From the Dover Express and East Kent News, Friday, 10 July, 1889. Price 1d.


Henry Hoskins applied for a license of the "Neptune Hall" to be transferred to him, John Matison, the previous holder, having gone away. Matison held under an agreement from Mr. Mackeson as a weekly tenant; he had cleared out, and Hoskins was now in possession. It was allowed.


From the Dover Express and East Kent News, Friday 25 August, 1893. 1d.


Proof having been given that the late landlord had been ejected by order of the County Court from the “Neptune Hall” the license was on the application of Mr. Martyn Mowll granted to Mr. Hoskyns, the present occupier.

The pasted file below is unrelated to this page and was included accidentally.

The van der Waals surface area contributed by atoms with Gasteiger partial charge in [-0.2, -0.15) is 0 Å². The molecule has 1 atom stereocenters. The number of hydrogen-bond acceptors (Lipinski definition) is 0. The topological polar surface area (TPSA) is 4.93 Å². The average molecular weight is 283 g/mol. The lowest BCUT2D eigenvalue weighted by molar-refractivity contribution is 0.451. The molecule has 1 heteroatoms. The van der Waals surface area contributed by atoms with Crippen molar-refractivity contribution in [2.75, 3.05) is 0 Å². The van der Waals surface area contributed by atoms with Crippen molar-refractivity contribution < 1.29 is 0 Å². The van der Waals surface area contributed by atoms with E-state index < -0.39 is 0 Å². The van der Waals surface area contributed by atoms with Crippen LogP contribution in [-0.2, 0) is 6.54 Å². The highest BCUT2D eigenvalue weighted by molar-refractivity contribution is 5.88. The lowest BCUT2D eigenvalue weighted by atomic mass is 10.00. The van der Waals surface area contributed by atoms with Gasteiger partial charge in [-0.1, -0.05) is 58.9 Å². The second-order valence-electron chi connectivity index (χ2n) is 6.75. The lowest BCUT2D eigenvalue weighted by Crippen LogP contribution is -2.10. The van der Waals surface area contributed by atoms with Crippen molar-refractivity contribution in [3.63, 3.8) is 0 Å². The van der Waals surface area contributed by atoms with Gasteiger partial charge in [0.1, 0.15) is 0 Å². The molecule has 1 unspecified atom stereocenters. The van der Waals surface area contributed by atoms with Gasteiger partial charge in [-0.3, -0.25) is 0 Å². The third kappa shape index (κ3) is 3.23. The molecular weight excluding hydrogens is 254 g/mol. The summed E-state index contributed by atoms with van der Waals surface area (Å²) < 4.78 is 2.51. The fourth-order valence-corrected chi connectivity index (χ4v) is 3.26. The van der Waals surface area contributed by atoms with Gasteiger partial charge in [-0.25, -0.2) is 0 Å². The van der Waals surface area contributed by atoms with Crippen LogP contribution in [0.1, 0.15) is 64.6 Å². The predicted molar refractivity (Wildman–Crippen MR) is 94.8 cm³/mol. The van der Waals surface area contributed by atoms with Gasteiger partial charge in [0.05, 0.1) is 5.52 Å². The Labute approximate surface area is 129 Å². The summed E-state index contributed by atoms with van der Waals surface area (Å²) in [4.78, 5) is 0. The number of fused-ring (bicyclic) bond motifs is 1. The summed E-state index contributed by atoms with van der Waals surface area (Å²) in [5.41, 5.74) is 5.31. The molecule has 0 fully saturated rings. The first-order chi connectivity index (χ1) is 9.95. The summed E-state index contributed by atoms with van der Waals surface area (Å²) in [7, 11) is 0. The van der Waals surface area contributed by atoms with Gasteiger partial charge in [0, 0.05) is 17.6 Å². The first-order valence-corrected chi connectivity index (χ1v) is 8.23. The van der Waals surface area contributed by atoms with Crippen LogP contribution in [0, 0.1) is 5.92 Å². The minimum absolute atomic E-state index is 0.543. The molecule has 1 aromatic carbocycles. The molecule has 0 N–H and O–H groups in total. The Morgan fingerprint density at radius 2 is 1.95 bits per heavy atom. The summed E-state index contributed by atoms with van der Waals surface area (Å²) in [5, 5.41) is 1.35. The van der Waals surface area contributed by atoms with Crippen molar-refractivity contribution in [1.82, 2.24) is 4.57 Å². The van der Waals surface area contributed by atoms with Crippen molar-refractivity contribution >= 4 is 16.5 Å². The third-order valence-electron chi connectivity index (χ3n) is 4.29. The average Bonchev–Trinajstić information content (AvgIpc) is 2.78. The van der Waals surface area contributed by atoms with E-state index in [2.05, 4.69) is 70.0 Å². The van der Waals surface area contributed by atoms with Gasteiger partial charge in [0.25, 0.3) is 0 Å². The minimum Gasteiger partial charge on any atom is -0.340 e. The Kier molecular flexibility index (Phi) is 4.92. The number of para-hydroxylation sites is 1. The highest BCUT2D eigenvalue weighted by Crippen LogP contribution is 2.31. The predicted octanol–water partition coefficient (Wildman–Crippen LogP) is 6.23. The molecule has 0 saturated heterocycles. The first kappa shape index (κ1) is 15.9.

In 1910, 2,375 was paid by Dover Corporation for four licences. I have presumed that the "Neptune Hall" was included. When the Compensation Authority people entered the picture later that year, the Corporation, were awarded 717. 17s.6d. and the tenant 70.


Other premises referred that year were the "Milestone", "Pier Inn" and "Beaconsfield Arms".


From the Dover Express and East Kent News, 11 February, 1910.



This was also a house to which objections to the renewal of the license had been given on orders of the Magistrates on the ground of redundancy.

Mr. Rutley Mowll appeared to represent the tenant.